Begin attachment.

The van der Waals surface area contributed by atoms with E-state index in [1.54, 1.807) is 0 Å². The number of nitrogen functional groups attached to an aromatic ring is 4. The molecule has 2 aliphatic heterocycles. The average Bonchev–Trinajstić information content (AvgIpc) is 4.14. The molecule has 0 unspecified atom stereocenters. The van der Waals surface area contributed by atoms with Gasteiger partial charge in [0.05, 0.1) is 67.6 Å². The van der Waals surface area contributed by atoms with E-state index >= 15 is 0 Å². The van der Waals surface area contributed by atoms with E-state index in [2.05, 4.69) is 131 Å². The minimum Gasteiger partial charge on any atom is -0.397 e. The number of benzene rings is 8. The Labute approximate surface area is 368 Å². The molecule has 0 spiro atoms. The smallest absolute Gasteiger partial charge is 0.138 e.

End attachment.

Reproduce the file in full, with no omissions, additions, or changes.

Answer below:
The van der Waals surface area contributed by atoms with E-state index in [1.54, 1.807) is 0 Å². The number of nitrogen functional groups attached to an aromatic ring is 4. The molecule has 2 aliphatic heterocycles. The average Bonchev–Trinajstić information content (AvgIpc) is 4.14. The molecule has 0 unspecified atom stereocenters. The van der Waals surface area contributed by atoms with Gasteiger partial charge in [0.05, 0.1) is 67.6 Å². The van der Waals surface area contributed by atoms with E-state index >= 15 is 0 Å². The van der Waals surface area contributed by atoms with E-state index in [2.05, 4.69) is 131 Å². The minimum Gasteiger partial charge on any atom is -0.397 e. The number of benzene rings is 8. The Labute approximate surface area is 368 Å². The molecule has 0 spiro atoms. The smallest absolute Gasteiger partial charge is 0.138 e.